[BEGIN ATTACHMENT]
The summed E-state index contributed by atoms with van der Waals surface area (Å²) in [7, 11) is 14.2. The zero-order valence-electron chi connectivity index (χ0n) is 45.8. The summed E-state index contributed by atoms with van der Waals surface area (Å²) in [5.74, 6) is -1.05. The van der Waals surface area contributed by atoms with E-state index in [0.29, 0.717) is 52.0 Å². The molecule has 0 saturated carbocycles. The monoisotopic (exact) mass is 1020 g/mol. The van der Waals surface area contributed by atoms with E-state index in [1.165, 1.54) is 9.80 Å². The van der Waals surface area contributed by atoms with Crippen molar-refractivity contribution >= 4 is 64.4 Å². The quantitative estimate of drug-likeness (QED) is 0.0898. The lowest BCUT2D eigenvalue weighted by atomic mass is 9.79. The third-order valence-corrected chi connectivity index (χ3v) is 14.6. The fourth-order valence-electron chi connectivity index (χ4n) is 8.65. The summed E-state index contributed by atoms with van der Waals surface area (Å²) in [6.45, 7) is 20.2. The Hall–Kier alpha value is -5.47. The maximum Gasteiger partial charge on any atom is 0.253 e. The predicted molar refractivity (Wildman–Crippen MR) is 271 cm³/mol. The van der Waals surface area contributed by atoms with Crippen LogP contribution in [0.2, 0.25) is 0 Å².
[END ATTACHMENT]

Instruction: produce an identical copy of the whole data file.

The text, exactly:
The summed E-state index contributed by atoms with van der Waals surface area (Å²) in [7, 11) is 14.2. The zero-order valence-electron chi connectivity index (χ0n) is 45.8. The summed E-state index contributed by atoms with van der Waals surface area (Å²) in [5.74, 6) is -1.05. The van der Waals surface area contributed by atoms with E-state index in [0.29, 0.717) is 52.0 Å². The molecule has 0 saturated carbocycles. The monoisotopic (exact) mass is 1020 g/mol. The van der Waals surface area contributed by atoms with E-state index in [1.165, 1.54) is 9.80 Å². The van der Waals surface area contributed by atoms with Crippen molar-refractivity contribution >= 4 is 64.4 Å². The quantitative estimate of drug-likeness (QED) is 0.0898. The lowest BCUT2D eigenvalue weighted by atomic mass is 9.79. The third-order valence-corrected chi connectivity index (χ3v) is 14.6. The fourth-order valence-electron chi connectivity index (χ4n) is 8.65. The summed E-state index contributed by atoms with van der Waals surface area (Å²) in [6.45, 7) is 20.2. The Hall–Kier alpha value is -5.47. The maximum Gasteiger partial charge on any atom is 0.253 e. The predicted molar refractivity (Wildman–Crippen MR) is 271 cm³/mol. The van der Waals surface area contributed by atoms with Crippen LogP contribution in [0.2, 0.25) is 0 Å².